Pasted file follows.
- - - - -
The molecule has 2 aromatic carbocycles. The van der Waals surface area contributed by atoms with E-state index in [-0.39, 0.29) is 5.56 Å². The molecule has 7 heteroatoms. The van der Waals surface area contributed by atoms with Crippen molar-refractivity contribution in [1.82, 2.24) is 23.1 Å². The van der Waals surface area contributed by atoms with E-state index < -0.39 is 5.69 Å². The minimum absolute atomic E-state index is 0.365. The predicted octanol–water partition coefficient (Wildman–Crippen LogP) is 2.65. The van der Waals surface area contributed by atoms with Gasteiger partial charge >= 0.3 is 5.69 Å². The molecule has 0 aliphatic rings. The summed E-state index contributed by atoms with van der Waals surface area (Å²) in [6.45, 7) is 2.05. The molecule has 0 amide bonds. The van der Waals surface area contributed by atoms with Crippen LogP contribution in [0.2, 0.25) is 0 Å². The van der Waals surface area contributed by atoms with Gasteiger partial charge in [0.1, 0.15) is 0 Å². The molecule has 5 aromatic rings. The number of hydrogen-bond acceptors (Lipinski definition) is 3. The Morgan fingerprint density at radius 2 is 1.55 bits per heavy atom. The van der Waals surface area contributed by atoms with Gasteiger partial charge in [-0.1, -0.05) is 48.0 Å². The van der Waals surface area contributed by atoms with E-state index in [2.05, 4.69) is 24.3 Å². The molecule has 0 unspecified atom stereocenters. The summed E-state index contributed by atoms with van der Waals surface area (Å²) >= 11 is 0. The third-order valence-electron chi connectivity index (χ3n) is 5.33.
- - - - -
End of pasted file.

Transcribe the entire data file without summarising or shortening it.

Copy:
The molecule has 2 aromatic carbocycles. The van der Waals surface area contributed by atoms with E-state index in [-0.39, 0.29) is 5.56 Å². The molecule has 7 heteroatoms. The van der Waals surface area contributed by atoms with Crippen molar-refractivity contribution in [1.82, 2.24) is 23.1 Å². The van der Waals surface area contributed by atoms with E-state index < -0.39 is 5.69 Å². The minimum absolute atomic E-state index is 0.365. The predicted octanol–water partition coefficient (Wildman–Crippen LogP) is 2.65. The van der Waals surface area contributed by atoms with Gasteiger partial charge >= 0.3 is 5.69 Å². The molecule has 0 aliphatic rings. The summed E-state index contributed by atoms with van der Waals surface area (Å²) in [6.45, 7) is 2.05. The molecule has 0 amide bonds. The van der Waals surface area contributed by atoms with Crippen LogP contribution in [0.2, 0.25) is 0 Å². The van der Waals surface area contributed by atoms with Gasteiger partial charge in [0.1, 0.15) is 0 Å². The molecule has 5 aromatic rings. The number of hydrogen-bond acceptors (Lipinski definition) is 3. The Morgan fingerprint density at radius 2 is 1.55 bits per heavy atom. The van der Waals surface area contributed by atoms with Gasteiger partial charge in [-0.1, -0.05) is 48.0 Å². The van der Waals surface area contributed by atoms with E-state index in [2.05, 4.69) is 24.3 Å². The molecule has 0 unspecified atom stereocenters. The summed E-state index contributed by atoms with van der Waals surface area (Å²) >= 11 is 0. The third-order valence-electron chi connectivity index (χ3n) is 5.33.